I've Been Guilty - An Agents Perspective of Marketing.

by David Stewart (other articles by David Stewart)

When I became a real estate agent 18 years ago I just wanted to make some money. I was 23 and I had spent a few years living on the Gold Coast and I spent way more than I earned. This left me with a mountain of credit card debt and no real prospect of paying it off.

I saw real estate as an easy way to make fast money and much to my surprise I turned out to be pretty good at it.


Two years later I was a Sales Manager of a major franchise office and not long after part owner.

My ambition was based purely around earning money and I went to every conference, workshop and training event I could to learn what the best of the best did. I didn’t question any of the training, I just saw my growing bank balance and I wanted more.

The more I made, the more I wanted. A few years later I was the sole owner of two offices and in all truthfulness the needs of everyone I came into contact with came secondary to my desire to make money.

I would lie if I had to. I would follow the industry standards of conditioning my Vendors to get them to accept a lower price and I slept soundly at night without a hint of ethical concern.

The older I got and the more money I made, the more I realised that all the material processions I had gained couldn’t quite cover up the growing realisation that I was not doing the best by the people that entrusted their homes to me.

If I had to push them down $10k or $20k to get a quick sale then I would, with out hesitation. I mean everyone I had looked up to did the same thing so it couldn’t be bad right?

In 2009 I made an obscene amount of money but as much as I tried to convince myself otherwise I knew there was something wrong. I suffered a huge bout of guilt.

It dawned on me that all of my local profile and my push for ever increasing levels of Vendor paid advertising were completely selfish. It just promoted my sales results and me. Then I started digging.

What worked and what didn’t work purely from a client’s perspective? Were all of my upsells in advertising for their benefit or was it for mine? I simply didn’t know the answer to this.

So I sold my business and went looking.

I travelled to the United States and looked at what they did. I visited some high profile offices and I started to educate myself on the true nature of Internet traffic. I looked at how people searched for property and how houses generated legitimate enquiry.

I separated mere page impressions from actual views and click throughs. I researched actual buyer enquiry from print media.

What I found simply stunned me.

Nearly all real estate marketing was crude and based around personal and company branding. The agency owners knew it; the sales staff knew it yet they continued to push for more and more marketing.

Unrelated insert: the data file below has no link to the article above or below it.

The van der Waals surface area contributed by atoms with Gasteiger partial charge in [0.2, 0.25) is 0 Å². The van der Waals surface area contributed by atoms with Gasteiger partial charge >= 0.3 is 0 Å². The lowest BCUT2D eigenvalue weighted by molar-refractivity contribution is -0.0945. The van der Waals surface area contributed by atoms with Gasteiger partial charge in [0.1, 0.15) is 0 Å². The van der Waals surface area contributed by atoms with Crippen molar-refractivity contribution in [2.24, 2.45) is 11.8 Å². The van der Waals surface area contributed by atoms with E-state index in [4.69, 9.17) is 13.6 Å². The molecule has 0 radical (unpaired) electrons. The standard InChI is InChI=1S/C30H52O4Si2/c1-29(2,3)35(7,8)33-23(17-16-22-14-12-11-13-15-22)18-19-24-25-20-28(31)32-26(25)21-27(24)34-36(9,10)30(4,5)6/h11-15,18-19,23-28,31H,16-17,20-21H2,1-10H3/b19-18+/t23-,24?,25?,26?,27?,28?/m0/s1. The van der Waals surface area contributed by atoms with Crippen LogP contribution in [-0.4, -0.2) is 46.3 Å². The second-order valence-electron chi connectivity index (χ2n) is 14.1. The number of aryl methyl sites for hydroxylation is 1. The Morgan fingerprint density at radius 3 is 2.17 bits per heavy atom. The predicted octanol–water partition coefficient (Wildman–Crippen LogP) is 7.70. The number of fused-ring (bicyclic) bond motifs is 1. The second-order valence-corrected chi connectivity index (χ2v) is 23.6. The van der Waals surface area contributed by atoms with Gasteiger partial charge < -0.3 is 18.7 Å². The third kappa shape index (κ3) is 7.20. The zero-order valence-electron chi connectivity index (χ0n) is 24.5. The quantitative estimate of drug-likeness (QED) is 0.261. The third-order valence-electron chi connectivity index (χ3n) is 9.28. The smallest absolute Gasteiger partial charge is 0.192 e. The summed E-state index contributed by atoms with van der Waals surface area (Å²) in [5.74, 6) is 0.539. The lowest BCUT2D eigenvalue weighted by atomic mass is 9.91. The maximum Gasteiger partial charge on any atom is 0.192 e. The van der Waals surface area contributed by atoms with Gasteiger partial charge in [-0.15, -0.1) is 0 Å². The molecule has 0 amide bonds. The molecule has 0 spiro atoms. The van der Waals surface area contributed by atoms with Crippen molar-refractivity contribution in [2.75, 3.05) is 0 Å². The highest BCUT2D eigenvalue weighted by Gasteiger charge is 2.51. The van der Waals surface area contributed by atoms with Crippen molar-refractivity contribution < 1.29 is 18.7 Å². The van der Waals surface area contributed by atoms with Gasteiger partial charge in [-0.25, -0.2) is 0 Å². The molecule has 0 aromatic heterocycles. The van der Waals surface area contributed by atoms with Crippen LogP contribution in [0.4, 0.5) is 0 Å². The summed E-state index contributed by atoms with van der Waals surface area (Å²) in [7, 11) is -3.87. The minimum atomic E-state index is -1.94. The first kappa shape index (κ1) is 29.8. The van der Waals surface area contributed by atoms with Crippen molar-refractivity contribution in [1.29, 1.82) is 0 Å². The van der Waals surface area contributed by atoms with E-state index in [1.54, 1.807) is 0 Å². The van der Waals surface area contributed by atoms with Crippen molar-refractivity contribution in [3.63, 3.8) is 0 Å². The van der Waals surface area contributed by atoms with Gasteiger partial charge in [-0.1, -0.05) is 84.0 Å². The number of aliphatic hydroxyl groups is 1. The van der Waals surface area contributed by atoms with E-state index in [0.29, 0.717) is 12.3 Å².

I was baffled.

I knew these people and contrary to public perception these where good people. They were people that raised families and paid their taxes and followed the rules and were generally good citizens.

So why the discrepancy?

Simply, they had to keep up with their competitors.

There is no doubt that the fastest way to gain community recognition and build business traction is to spend as much money as you can in marketing. The problem? It’s not their money.

We are one of the very few industries that can advertise for new business by using past clients money.

No one wants to fight the status quo and the few that are brave enough to try, find their public recognition falling and revenue dropping off significantly. What do they do then? Well, fear kicks in and they revert to what worked for them before.

Is there an easy solution to this? Well no, there’s not.

One part of the solution is education of the consumer. They need to know that you can spend a fraction of the average marketing budget with clever and cost effective online tools.

It means that the agency suffers a massive loss in branding exposure but the client wins.

It’s a catch 22 and I completely understand why agency owners are reluctant to take this step. It costs a lot of money to keep a large office running.

It’s a conversation we as an industry need to start having. There are supplier companies out there that openly promote that vendor paid advertising is necessary for brand growth.

It’s not fair to our consumers and very soon they are going to wake up to this and either wipe us from the transaction altogether or demand accountability for our expenditure.

It’s an evolution that has to happen, better we start talking about it now rather than be blindsided by the backlash in the coming years.

 

19th May, 2016

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